Article Text

SAT0554 Management of Recurrent Pericarditis During Pregnancy: A Rheumatological Approach
  1. V. Ramoni1,2,
  2. M. Imazio3,
  3. N. Pluymaekers4,
  4. S. Maestroni1,
  5. P. Dicorato1,
  6. S. Rampello5,
  7. M. Lucianetti5,
  8. S. Ghidoni1,
  9. A. Valenti1,
  10. A. Brucato1
  1. 1Internal Medicine, Ospedale Papa Giovanni XXIII, Bergamo
  2. 2Rheumatology, IRCCS Policlinico S. Matteo, Pavia
  3. 3Cardiologia, Maria Vittoria Hospital, Torino, Italy
  4. 4Maastricht University, faculty of Medicine, Maastricht, Netherlands
  5. 5Gynecology, Ospedale Papa Giovanni XXIII, Bergamo, Italy


Background Pericardial involvement is sporadic during pregnancy and pericarditis is the most common pericardial disease requiring medical therapy.

Objectives The aim was to evaluate the management and outcome of recurrent pericarditis during pregnancy.

Methods The study included 18 pregnancies in 12 women with a history of pericarditis (mean maternal age 31.4 years, mean gestational age 38.82 weeks). These pregnancies were collected in 3 Italian centers from 2002 to 2015.

Results Twelwe pregnancies ended with a live births, two spontaneous abortions occurred within the first ten weeks, one fetal death al 19TH weeks while 3 pregnancies are ongoing. Corticosteroids were used in twelwe women, nine were also treated with aspirin: six at low dose and continued till delivery, four at high dose; only one continued high dose after gestational week 20. Indomethacin was used in one patient and stopped at gestational week 19; one patient was on colchicine. Five pregnancies were uneventful, in six (33%) recurrences occurred. Recurrences were treated by adding acetaminophen in five cases and ibuprofen in one; in four patients the dose of corticosteroids and aspirin were started/increased. One HELLP syndrome was observed, and one woman experienced mild hypertension and elevation of transaminase. All the infants had a good outcome (mean birth weight 2996g, 6 males). Five recurrences occurred after delivery, three during the puerperium.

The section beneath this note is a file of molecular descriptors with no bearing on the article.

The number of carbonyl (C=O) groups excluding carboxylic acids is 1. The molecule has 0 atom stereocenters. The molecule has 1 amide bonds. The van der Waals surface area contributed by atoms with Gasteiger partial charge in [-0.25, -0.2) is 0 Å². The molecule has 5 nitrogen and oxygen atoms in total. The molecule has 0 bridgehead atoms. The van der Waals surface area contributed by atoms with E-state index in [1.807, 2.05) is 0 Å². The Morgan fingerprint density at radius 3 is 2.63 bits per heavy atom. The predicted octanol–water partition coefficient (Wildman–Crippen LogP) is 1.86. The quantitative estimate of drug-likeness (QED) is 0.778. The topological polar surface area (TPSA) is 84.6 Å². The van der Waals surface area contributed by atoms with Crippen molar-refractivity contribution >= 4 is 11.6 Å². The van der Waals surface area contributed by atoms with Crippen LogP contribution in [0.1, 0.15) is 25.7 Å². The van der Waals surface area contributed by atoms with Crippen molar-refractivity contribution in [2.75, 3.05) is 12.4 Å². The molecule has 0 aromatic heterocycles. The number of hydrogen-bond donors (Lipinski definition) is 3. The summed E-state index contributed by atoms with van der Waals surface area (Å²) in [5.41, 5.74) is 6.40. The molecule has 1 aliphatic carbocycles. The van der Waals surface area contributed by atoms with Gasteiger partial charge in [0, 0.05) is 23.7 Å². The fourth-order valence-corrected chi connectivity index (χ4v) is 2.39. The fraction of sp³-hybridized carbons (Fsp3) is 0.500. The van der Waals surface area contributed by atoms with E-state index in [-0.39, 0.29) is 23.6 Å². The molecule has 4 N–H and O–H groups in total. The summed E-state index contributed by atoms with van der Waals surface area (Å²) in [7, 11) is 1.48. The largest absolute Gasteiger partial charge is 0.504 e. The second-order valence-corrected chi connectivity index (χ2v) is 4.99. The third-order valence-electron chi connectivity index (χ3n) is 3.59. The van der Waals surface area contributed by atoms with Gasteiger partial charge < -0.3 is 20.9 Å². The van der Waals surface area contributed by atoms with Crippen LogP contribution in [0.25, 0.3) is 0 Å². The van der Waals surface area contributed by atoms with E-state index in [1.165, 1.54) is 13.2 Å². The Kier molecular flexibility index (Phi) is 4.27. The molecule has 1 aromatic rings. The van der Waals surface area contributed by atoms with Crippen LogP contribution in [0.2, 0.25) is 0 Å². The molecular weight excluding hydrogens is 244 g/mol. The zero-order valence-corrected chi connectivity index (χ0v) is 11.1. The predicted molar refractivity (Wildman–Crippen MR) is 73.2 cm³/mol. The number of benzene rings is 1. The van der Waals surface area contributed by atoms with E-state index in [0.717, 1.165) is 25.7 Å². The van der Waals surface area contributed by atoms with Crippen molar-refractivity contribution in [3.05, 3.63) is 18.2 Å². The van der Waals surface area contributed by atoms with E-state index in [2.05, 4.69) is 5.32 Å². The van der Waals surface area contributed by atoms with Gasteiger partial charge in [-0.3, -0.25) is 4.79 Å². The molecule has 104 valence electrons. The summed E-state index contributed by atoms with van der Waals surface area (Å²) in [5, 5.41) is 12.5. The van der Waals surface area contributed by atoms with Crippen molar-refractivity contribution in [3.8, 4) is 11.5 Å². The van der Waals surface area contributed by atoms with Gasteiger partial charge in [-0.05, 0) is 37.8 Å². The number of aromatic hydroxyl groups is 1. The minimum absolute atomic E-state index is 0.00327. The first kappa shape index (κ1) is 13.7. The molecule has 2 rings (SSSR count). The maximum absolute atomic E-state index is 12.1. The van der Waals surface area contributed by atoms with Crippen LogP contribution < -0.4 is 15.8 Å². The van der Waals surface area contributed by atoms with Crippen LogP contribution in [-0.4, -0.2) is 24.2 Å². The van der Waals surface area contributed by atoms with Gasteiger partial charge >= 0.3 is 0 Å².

Conclusions In women with a history of pericardial diseases, pregnancy should be accurately planned in a period of disease quiescence. Nonselective cyclooxygenase inhibitors and aspirin can be safely used during the first and second trimester but should be withdrawn after gestational week 20 for the risk of ductus constriction. When corticosteroids are needed they are safe when used at low dosages.The effects of colchicine during pregnancy are only studied in patients with familial Mediterranean fever condition in which it appeared to be safe. Nowadays the general outcomes of pregnancies in patients with pericarditis can be similar to the general population, especially when carefully followed by multidisciplinary teams. A rheumatological approach to these pregnancies was safe and effective.


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  2. Imazio M, Belli R, Brucato A, Cemin R, Ferrua S, Beqaraj F, Demarie D, Ferro S, Forno D, Maestroni S, Cumetti D, Varbella F, Trinchero R, Spodick DH, Adler Y. Efficacy and safety of colchicine for treatment of multiple recurrences of pericarditis (CORP-2): a multicentre, double-blind, placebo-controlled, randomised trial. Lancet. 2014 Jun 28;383(9936):2232-7.

  3. Imazio M, Brucato A, Adler Y. A randomized trial of colchicine for acute pericarditis. N Engl J Med. 2014 Feb 20;370(8):781.

  4. Imazio M, Spodick D.H., Brucato A., Trinchero R., Adler Y. Controversial issue in the management of pericardial disease. Circulation. 2010; 121: 916-928.

Disclosure of Interest None declared

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